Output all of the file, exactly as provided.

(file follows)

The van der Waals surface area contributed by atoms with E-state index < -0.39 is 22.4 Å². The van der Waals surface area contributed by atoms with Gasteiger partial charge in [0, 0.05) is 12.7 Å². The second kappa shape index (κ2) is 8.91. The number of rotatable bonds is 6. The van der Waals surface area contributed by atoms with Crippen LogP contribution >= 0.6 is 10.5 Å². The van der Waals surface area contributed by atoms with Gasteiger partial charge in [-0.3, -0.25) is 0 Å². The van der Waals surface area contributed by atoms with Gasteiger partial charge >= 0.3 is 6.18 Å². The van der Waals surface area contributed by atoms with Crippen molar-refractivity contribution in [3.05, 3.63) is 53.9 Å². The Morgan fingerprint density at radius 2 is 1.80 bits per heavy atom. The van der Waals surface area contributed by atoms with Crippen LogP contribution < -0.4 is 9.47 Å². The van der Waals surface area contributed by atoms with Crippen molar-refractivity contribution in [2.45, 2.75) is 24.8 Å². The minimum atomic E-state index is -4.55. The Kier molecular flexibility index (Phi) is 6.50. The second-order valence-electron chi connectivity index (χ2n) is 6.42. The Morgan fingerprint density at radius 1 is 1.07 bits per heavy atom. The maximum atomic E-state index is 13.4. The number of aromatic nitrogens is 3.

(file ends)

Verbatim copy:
The van der Waals surface area contributed by atoms with E-state index < -0.39 is 22.4 Å². The van der Waals surface area contributed by atoms with Gasteiger partial charge in [0, 0.05) is 12.7 Å². The second kappa shape index (κ2) is 8.91. The number of rotatable bonds is 6. The van der Waals surface area contributed by atoms with Crippen LogP contribution >= 0.6 is 10.5 Å². The van der Waals surface area contributed by atoms with Gasteiger partial charge in [-0.3, -0.25) is 0 Å². The van der Waals surface area contributed by atoms with Gasteiger partial charge >= 0.3 is 6.18 Å². The van der Waals surface area contributed by atoms with Crippen molar-refractivity contribution in [3.05, 3.63) is 53.9 Å². The Morgan fingerprint density at radius 2 is 1.80 bits per heavy atom. The van der Waals surface area contributed by atoms with Crippen LogP contribution < -0.4 is 9.47 Å². The van der Waals surface area contributed by atoms with Crippen molar-refractivity contribution in [2.45, 2.75) is 24.8 Å². The minimum atomic E-state index is -4.55. The Kier molecular flexibility index (Phi) is 6.50. The second-order valence-electron chi connectivity index (χ2n) is 6.42. The Morgan fingerprint density at radius 1 is 1.07 bits per heavy atom. The maximum atomic E-state index is 13.4. The number of aromatic nitrogens is 3.